Strata Plumbing: What you need to know

If you live in a townhouse or apartment building, your plumbing is in fact an intricate network of connected pipes, pumps and fittings designed to get water to you when you need it. That means maintenance, repairs and installations should be handled by a plumbing professional with experience in strata work.

In this article, we discuss some of the finer points of strata plumbing, as well as the benefits of regular maintenance and support.

What is Strata?

When you buy or rent an apartment that is part of a strata title, it means that you have ownership over your own unit (known as a lot), as well as shared ownership of some common areas like driveways and gardens. These areas are managed externally by entities often referred to as strata managers, body corporates or owners corporations. 

How does it work?

Residents of a strata title property pay fees into a fund that goes towards the maintenance and repairs of the building, including plumbing. Having a fund that is regularly contributed to minimises the risk of a massive outlay if a problem occurs to repairs need to be made. 

There's a problem: who is responsible?

When it comes to plumbing issues, there is no hard or fast rule who is responsible. However, according to the NSW Department of Fair Trading, “the basic rule is that everything inside the airspace of the unit… is the responsibility of the lot owner.”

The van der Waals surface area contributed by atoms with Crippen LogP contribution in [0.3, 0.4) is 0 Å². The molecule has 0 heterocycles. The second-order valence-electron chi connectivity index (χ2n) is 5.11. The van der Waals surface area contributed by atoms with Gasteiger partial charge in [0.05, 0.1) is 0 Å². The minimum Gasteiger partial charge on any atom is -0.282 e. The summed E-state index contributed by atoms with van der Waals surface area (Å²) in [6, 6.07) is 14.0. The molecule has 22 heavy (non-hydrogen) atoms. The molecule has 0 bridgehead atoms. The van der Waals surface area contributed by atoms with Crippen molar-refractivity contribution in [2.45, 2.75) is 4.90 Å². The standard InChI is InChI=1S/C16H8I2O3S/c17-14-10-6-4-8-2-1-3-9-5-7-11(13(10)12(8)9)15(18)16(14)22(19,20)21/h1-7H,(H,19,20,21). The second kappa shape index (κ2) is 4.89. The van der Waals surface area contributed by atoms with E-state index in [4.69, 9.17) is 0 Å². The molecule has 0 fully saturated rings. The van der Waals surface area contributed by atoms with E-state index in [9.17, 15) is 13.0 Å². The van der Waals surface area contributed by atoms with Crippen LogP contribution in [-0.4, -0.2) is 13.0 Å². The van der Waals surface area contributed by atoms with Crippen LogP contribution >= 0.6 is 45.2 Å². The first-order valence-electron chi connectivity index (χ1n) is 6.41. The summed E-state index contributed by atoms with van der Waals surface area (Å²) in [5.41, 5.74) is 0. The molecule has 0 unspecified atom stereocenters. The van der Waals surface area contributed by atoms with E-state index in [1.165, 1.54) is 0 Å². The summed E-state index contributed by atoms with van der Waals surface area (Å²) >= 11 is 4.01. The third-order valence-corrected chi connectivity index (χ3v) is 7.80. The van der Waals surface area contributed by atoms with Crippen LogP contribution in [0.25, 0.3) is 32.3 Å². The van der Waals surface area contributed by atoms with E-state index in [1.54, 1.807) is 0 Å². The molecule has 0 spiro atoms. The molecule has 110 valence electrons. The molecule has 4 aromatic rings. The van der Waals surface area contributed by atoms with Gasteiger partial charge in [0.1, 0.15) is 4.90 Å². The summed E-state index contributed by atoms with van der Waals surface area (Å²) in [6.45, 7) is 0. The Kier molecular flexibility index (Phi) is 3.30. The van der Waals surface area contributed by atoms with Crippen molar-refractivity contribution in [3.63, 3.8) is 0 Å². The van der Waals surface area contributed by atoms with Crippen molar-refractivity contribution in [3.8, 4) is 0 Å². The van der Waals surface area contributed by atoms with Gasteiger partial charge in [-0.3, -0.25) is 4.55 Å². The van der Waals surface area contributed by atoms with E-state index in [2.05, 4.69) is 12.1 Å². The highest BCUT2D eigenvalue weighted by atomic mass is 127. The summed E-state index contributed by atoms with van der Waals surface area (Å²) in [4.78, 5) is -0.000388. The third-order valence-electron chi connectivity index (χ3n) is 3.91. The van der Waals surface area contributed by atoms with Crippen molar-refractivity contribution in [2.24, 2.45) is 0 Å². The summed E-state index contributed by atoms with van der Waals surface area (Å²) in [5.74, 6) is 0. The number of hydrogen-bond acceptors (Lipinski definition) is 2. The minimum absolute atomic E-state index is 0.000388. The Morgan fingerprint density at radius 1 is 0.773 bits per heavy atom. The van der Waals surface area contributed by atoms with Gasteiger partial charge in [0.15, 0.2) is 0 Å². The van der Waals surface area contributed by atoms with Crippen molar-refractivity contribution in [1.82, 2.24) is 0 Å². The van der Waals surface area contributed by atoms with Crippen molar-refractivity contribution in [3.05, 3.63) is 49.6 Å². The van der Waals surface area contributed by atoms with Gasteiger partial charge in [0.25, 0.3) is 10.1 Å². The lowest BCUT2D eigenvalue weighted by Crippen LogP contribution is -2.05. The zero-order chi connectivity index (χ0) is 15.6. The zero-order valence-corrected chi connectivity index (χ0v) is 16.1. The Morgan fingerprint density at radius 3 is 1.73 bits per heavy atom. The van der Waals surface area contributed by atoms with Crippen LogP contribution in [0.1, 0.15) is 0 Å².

Put simply, it means that everything inside a tenant’s ‘lot’ or apartment (shower heads, taps and fixtures) are their responsibility, and the common areas (large pipes, drains, external waterproofing and leaks) are the responsibility of the strata manager. 

Here's a few examples:

Plumbing IssueWho is responsible?
Leaky shower headOwner (internal fixture)
Blocked drainStrata Manager/Body Corporate
Water damageDepends - if it’s coming from a leak or issue in a common area it’s the Strata Manager/Body Corporate’s responsibility
Leak or plumbing emergencyStrata Manager/Body Corporate (until the cause is determined - then it may fall to the Owner)
MouldOwner, unless the source of the water is from an external leak.

Your body corporate or strata manager is responsible for the ongoing maintenance of your building’s plumbing, which is the best method of picking up issues before they become a catastrophe. 

Regular maintenance checks include looking for:

  • Active leaks including signs of water damage
  • Blocked drains
  • Safety valve operation
  • Water heater functionality

At the end of the day, strata plumbing is a hot topic that is often debated. However, ensuring regular maintenance from trained and certified professionals is the best way to keep the plumbing in check. Get in touch with us for your strata plumbing needs; our expert team will be happy to help! 

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